What Our Thoughts Are Echoing To Us?

When I am all alone, I wonder why so many people come to me complaining about their lives. The complaints range from nothing to eat to getting a job. After learning a lot from the teachings of Rhonda Byrne and Louise Hay, I can tell where I am when it comes to what I bring into my life.

I figured out two things why this is happening. One, I am attracting complainants because I also complain about my life secretly. There are times when I couldn’t avoid thinking about negativities. This mindset, I realize, is the reason. Then another way I attract these people is I don’t want to hear complaints. The vibration on not wanting something builds more power to bring to me what I do not want.

Fast forward, when I am able to help somebody in whatever capacity, I feel so blessed especially when I hear the words “Thank you” and “You’re so kind.” By focusing on helping others through kindness, I am creating kind and wonderful vibrations into my life. I have a lot of testimonies regarding how the blessings I share multiplied a thousand fold. I am not sharing money but oftentimes, I share my time and talent.

You can start now. Take a moment to think about an experience you had that resulted to the same or even better experience. Take notice of these moments and find out the good results they bring about. By echoing the vibration you create, it will surely bring more into your life.
Focus on the positive side of each and every situation when others talk to you. Then focus on what you love about what they are telling you. Focus on what you enjoy in life. Focus on the truth. The rest will no longer be your obligation. What you sow, you will reap. You create your life. Just trust.

10 CONSIDERATIONS IN CHOOSING THE RIGHT SCHOOL FOR YOUR KIDS

Sending your children to the right school is a major decision. Exclusive schools are the best schools but looking at the school fees they charge, it becomes impossible for a medium salary earner to provide better education. This writeup would help parents in selecting the schools for their children if they really want them to be prepared for the secondary and higher education.

  1. Talk to parents of your target schools. You can get some insights about each school and how their children learned and improved their social lives. Relate their inputs with the other criteria to be objective.
  2. Observe the pupils’ behavior. Are they behaved, courteous and smart? You do not want to mingle your kids with bullies.
  3. Check the school’s consistencies. Call its office via telephone and compare what they are telling you versus the school’s handouts. Compare the policies being practiced with that of its mission and vision statements.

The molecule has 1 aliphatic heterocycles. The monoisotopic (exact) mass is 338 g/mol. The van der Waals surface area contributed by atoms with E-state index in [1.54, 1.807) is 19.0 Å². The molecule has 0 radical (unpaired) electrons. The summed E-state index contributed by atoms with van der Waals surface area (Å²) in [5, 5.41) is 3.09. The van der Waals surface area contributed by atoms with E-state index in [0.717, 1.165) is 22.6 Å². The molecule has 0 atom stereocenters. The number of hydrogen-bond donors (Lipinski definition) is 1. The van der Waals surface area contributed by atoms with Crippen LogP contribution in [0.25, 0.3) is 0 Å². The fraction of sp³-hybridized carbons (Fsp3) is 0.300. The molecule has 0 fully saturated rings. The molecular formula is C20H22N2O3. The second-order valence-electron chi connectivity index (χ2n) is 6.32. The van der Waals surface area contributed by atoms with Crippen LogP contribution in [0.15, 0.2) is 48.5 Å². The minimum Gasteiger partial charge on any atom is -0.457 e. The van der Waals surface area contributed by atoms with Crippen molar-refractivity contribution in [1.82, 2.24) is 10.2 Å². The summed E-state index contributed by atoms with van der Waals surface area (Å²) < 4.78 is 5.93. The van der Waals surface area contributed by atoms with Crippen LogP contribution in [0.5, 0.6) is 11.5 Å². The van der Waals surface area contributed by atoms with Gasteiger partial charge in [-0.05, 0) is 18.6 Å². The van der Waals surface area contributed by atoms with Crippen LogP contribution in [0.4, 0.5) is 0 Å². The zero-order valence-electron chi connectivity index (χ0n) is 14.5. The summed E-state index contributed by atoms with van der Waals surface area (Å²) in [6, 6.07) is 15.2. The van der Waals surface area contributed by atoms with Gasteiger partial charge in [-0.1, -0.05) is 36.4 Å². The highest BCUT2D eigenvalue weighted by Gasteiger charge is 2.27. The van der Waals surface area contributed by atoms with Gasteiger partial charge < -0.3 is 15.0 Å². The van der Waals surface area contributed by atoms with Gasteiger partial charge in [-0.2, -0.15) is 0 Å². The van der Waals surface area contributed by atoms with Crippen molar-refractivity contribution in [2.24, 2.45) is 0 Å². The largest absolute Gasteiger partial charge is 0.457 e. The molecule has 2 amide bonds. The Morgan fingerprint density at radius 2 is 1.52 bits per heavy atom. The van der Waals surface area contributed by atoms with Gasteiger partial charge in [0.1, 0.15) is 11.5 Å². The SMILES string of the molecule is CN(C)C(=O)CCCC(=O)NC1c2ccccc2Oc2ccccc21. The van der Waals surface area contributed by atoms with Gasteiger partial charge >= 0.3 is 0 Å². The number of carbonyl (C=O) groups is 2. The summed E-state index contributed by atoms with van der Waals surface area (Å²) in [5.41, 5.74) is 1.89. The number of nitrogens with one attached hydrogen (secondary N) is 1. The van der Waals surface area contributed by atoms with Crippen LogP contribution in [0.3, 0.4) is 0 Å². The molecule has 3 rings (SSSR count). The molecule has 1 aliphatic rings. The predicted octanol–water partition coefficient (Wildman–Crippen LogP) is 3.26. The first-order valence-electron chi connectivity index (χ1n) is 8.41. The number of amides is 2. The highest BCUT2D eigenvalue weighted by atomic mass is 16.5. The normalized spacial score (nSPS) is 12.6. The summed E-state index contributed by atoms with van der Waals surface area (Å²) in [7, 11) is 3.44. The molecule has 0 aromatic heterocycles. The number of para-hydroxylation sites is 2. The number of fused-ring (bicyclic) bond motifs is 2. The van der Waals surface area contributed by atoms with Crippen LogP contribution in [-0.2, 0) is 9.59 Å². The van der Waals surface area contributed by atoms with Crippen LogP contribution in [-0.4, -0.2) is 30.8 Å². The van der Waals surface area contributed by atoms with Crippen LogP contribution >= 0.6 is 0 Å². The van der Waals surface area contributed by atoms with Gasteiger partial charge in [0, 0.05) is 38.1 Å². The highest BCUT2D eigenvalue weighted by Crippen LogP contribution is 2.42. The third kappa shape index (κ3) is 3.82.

4. A good school provides the best communications plan. Does it have a website where you can check on information you need? Are you allowed to interact on website? Does it have a student handbook so that no miscommunications will arise among the pupils, the parents, the teachers and all stakeholders? Are you notified by the school in writing?
  5. Does the school comply with government regulations? Is it registered with the Securities and Exchange Commission (SEC) if it’s a corporation? Does it pay mayor’s permit and municipal licenses? Does it have at least a permit to operate given by the Department of Education? Are the school fees approved? Is the school registered with the Bureau of Internal Revenue (BIR) and compliant with issuance of official receipts and payment of taxes? Do they follow the SSS and Philhealth regulations? These things are very important. You don’t want to enrol your kid if at the middle of the school year, it will be closed for violations.
  6. Plan a surprise visit to the school and its facilities. It is best to see how the school looks like when it is not prepared. Check the security  and sanitary situations.
  7. Will you get your money’s worth? Some schools charge exorbitant school fees but definitely not commensurate with the facilities and standards of the school. Some parents are willing preys to the connotation that high tuition fees equal high standard. All schools are good schools. But ask yourself if you are getting the same value for what you paid for.
  8. Schools with high standards do not display information so basic that any school should have or have attained. It should speak for itself.